The next echelon of protection would be to trademark the names of your products and services. To go back to Apple's example, they own a bunch of trademarks that cover the iPhone, iPad, Mac, Mac Book, and so on. In fact, they wouldn't spend a dime promoting a product unless they were certain that they could secure the name. The same goes for services, or names of programs and courses if you are in the education space.

Finally, the next layer will be more situation-specific.  It really boils down to what you want your target market to see and remember the most about your brand. If you expect people to shop at your physical location because they recognize the logo, then you got to trademark the logo. Think of McDonald's signs you see along the highway.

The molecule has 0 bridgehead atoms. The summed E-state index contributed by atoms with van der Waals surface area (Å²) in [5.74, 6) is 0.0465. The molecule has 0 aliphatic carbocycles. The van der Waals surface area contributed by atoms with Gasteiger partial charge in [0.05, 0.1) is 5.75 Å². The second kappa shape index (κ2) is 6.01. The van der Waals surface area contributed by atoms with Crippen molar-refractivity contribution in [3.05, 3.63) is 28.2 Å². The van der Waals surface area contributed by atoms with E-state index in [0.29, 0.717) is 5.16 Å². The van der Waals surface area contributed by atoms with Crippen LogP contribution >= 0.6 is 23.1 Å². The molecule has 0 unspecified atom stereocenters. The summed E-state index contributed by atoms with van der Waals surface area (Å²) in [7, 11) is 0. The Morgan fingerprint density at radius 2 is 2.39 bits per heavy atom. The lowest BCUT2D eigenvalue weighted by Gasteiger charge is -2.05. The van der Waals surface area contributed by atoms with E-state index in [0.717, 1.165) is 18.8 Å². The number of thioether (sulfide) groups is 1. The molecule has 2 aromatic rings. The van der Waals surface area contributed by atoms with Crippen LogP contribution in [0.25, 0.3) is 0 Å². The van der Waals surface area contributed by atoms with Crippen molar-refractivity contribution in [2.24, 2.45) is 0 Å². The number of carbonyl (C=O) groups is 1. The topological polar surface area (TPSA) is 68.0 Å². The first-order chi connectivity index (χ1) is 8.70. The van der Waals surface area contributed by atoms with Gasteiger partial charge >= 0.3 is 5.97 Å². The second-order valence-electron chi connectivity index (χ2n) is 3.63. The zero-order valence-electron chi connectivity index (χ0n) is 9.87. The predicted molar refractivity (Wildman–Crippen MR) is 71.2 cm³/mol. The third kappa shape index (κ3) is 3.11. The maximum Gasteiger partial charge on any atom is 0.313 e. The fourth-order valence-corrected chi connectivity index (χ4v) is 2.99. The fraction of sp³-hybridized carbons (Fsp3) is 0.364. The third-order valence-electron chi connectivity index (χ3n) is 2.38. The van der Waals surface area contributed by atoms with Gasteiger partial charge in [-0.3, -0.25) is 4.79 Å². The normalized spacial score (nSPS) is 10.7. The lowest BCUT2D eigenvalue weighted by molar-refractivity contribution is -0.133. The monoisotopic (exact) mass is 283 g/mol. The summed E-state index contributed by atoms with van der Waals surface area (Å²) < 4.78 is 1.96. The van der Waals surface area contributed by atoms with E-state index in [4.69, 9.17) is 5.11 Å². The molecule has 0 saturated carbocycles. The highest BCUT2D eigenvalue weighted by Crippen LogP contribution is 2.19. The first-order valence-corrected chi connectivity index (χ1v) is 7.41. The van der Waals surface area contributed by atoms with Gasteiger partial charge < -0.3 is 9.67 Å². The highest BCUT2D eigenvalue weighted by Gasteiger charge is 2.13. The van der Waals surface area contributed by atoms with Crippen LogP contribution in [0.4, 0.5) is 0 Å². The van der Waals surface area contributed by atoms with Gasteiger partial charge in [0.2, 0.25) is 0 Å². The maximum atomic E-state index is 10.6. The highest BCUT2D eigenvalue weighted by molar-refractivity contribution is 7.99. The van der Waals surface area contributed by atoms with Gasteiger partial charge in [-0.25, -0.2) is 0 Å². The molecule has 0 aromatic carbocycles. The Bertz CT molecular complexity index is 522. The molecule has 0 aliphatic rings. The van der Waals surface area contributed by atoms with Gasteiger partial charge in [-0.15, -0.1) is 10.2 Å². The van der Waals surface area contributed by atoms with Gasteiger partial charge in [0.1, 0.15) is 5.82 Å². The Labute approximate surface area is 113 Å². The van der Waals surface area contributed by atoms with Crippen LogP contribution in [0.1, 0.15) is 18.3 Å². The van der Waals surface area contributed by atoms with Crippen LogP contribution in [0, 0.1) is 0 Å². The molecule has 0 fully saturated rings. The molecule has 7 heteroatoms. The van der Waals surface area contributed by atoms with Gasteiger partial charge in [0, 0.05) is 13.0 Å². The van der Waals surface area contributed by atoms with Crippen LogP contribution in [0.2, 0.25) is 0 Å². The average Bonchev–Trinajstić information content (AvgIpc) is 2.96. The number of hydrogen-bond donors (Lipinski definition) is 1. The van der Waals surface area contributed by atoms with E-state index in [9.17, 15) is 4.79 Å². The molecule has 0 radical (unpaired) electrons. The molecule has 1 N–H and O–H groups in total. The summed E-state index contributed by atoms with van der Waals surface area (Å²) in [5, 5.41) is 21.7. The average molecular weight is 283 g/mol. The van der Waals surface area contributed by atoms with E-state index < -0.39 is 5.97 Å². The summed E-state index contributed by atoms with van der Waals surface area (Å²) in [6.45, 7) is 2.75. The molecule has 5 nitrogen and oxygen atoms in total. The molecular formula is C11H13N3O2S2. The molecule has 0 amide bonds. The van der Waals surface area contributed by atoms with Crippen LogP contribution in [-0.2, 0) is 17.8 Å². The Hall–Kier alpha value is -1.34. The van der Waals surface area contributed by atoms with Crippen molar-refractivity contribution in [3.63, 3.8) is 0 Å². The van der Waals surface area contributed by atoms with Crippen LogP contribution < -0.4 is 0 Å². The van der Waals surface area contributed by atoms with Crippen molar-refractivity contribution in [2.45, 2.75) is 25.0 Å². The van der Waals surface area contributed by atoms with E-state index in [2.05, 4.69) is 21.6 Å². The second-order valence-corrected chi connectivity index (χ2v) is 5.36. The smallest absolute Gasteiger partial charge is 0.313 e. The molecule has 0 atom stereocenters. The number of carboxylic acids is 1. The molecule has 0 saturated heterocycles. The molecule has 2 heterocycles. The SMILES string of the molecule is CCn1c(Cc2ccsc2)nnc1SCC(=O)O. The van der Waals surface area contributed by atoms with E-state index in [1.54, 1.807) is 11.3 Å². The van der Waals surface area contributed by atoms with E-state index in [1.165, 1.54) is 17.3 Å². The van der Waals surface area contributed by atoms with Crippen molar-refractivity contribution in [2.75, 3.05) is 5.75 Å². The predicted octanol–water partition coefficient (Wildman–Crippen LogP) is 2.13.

On the other hand, if you came up with a clever tagline and you see that it is helping you turn curious people into buyers, you owe it to your business to trademark the tagline—before your competitors start using it in THEIR marketing. These are the ground rules, but everyone's situation is different. This really boils down to a combination of what trademarks are registrable and how much money you are prepared to invest in protecting your brand at any given time.

Figuring out the order of what to trademark can be crucial for startups and new entrepreneurs. That's why we have a whole team of strategy advisors here at Trademark Factory® who can help you figure this out. If you are not sure where to start and how to approach this, click the link in the description below and book your free call with one of our advisors.